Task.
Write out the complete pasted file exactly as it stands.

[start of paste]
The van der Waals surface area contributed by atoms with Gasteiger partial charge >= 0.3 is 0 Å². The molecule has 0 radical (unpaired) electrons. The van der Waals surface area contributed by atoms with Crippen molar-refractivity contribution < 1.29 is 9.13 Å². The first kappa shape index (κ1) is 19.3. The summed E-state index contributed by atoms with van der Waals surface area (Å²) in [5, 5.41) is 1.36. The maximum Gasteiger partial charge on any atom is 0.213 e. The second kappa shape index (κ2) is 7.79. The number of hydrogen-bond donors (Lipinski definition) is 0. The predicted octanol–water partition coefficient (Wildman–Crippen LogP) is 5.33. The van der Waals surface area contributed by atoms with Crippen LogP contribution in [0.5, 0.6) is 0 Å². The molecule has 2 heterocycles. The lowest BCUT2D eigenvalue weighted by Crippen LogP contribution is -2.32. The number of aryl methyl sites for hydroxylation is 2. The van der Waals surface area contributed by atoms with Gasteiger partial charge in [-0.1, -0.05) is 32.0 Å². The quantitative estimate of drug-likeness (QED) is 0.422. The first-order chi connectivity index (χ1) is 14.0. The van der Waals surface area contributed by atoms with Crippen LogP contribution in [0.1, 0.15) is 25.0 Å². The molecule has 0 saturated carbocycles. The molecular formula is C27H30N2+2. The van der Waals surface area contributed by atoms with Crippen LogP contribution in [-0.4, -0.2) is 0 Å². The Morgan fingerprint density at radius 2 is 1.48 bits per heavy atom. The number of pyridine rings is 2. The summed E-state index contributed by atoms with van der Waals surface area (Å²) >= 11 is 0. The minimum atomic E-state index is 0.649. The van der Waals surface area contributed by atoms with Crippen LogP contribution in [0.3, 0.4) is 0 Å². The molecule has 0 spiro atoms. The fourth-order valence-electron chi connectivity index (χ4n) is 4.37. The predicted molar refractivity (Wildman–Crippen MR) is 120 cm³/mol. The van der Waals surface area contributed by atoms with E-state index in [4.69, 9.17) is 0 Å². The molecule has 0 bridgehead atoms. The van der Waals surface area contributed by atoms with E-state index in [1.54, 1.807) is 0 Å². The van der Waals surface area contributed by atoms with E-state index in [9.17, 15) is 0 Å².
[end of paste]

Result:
The van der Waals surface area contributed by atoms with Gasteiger partial charge >= 0.3 is 0 Å². The molecule has 0 radical (unpaired) electrons. The van der Waals surface area contributed by atoms with Crippen molar-refractivity contribution < 1.29 is 9.13 Å². The first kappa shape index (κ1) is 19.3. The summed E-state index contributed by atoms with van der Waals surface area (Å²) in [5, 5.41) is 1.36. The maximum Gasteiger partial charge on any atom is 0.213 e. The second kappa shape index (κ2) is 7.79. The number of hydrogen-bond donors (Lipinski definition) is 0. The predicted octanol–water partition coefficient (Wildman–Crippen LogP) is 5.33. The van der Waals surface area contributed by atoms with Crippen LogP contribution in [0.5, 0.6) is 0 Å². The molecule has 2 heterocycles. The lowest BCUT2D eigenvalue weighted by Crippen LogP contribution is -2.32. The number of aryl methyl sites for hydroxylation is 2. The van der Waals surface area contributed by atoms with Gasteiger partial charge in [-0.1, -0.05) is 32.0 Å². The quantitative estimate of drug-likeness (QED) is 0.422. The first-order chi connectivity index (χ1) is 14.0. The van der Waals surface area contributed by atoms with Crippen LogP contribution in [0.1, 0.15) is 25.0 Å². The molecule has 0 saturated carbocycles. The molecular formula is C27H30N2+2. The van der Waals surface area contributed by atoms with Crippen LogP contribution in [-0.4, -0.2) is 0 Å². The Morgan fingerprint density at radius 2 is 1.48 bits per heavy atom. The number of pyridine rings is 2. The summed E-state index contributed by atoms with van der Waals surface area (Å²) >= 11 is 0. The minimum atomic E-state index is 0.649. The van der Waals surface area contributed by atoms with Crippen LogP contribution in [0.3, 0.4) is 0 Å². The molecule has 0 spiro atoms. The fourth-order valence-electron chi connectivity index (χ4n) is 4.37. The predicted molar refractivity (Wildman–Crippen MR) is 120 cm³/mol. The van der Waals surface area contributed by atoms with E-state index in [4.69, 9.17) is 0 Å². The molecule has 0 bridgehead atoms. The van der Waals surface area contributed by atoms with E-state index in [1.54, 1.807) is 0 Å². The van der Waals surface area contributed by atoms with E-state index in [9.17, 15) is 0 Å².